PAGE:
This post on songwriting is a guest submission by Delise Germond. Delise has served in church ministry and traveled for a number of years. Delise, a gifted vocalist and songwriter, is passionate about leading others in worship and encouraging them to reach their potential. Delise currently lives in North Carolina.
guest post by Delise Germond
When most people think about songwriting, they picture a mystical process through which brilliant musicians express themselves. Talents like Elton John come to mind. From the outside looking in, it seems like songwriting is a gift. Some have it, and some just don’t.
If that’s your perspective of songwriting, then you are almost right. There are those who are simply gifted songwriters. They possess the ability to express concepts in unique ways through the medium of music. But the truth is, for most successful songwriters, about 10% of the task is based on a good idea and the rest is just hard work.
I once heard it said that songwriting is 10% inspiration and 90% perspiration. What does that tell me? Although good songs require the stable foundation of a good idea, the rest is all about how much effort you are willing to put into it. It’s a craft.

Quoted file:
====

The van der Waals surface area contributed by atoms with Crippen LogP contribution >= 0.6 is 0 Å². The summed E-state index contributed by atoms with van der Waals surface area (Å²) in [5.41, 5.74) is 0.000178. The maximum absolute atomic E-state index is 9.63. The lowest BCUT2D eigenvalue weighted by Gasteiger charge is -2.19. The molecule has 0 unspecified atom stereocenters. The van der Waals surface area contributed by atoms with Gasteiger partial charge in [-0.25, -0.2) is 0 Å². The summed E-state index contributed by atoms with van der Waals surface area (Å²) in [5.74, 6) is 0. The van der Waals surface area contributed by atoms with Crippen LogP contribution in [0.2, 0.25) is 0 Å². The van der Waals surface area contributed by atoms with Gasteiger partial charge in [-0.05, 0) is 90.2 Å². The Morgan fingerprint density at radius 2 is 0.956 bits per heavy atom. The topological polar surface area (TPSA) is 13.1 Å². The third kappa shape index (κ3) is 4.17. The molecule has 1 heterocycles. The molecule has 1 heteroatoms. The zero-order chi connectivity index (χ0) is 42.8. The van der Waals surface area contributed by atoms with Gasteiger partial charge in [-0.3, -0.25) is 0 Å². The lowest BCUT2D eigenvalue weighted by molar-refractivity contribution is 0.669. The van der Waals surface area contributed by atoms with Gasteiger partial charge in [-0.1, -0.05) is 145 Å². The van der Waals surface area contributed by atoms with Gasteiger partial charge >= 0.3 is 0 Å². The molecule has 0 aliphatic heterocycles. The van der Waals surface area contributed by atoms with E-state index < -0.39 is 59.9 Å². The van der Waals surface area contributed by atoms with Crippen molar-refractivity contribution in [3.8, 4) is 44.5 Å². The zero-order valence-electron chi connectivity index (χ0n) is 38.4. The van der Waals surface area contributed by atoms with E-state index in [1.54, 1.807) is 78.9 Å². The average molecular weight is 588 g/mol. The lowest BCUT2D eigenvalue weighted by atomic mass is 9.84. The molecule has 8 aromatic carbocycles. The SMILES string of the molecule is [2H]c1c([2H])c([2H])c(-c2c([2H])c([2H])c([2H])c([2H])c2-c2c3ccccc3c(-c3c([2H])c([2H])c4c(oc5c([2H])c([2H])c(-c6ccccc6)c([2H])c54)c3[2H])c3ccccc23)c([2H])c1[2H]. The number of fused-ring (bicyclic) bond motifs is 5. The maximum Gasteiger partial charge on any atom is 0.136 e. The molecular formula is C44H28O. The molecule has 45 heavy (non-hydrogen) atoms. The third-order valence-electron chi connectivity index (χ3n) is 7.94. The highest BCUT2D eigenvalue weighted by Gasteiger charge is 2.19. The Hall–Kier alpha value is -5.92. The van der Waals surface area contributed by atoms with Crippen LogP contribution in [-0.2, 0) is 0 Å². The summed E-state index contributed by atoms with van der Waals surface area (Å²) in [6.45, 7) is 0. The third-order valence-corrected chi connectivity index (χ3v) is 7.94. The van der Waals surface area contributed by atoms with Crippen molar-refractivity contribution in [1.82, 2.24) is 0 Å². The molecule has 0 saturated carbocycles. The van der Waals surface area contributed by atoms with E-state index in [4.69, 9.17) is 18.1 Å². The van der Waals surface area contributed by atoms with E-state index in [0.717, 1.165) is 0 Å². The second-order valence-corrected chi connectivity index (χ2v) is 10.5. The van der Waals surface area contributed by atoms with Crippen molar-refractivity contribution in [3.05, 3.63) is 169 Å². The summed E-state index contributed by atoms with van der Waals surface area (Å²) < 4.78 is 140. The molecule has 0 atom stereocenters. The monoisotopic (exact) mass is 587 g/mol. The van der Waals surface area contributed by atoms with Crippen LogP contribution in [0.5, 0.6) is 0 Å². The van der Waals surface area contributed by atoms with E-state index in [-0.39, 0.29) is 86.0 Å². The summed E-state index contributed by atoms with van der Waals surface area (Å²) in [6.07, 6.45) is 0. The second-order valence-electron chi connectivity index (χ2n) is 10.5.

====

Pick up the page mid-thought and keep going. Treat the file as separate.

By now you’ve surely noticed that writing for the local church has become a bit of a trend. Elevation Church, Harvest Bible Chapel, and Hillsong have all inspired us to sing songs that come from the depths of our hearts and touch our local congregations in a special way. It’s beautiful. If you are considering writing at your local church, here are some things you might want to consider:
1. Writing is rewriting: This is where the 10/90 principle comes into play. Have you ever heard those stories of people who wrote a famous song in a matter of minutes? While it may be true that they literally wrote down lyrics and obtained a melody in one sitting, the truth is that what they wrote was the result of years of hard work. Every thing you write is building on the foundation of what you wrote before. When you set out to write a song, remember that some of the best songs are written and rewritten.
2. Write Regularly: Songwriting is like getting water from a well. Sometimes you need to prime the pump. The more you write, the more natural it will be.
3. Write from overflow: Writing songs for or to the Lord is different than any other type of songwriting. It has to come from the heart. As you pursue songwriting, strive to first pursue the heart of God. Ask Him to lead you and impress upon your heart the things He wants to hear. When your songs are authentically vertical, even if it never becomes a #1 hit, it will bless the heart of God.
I hope this brief introduction to songwriting was encouraging. Our heart is to develop the church by serving however possible. We would like to offer our resources to churches and leaders through this blog. How can we help you? Feel free to contact us here.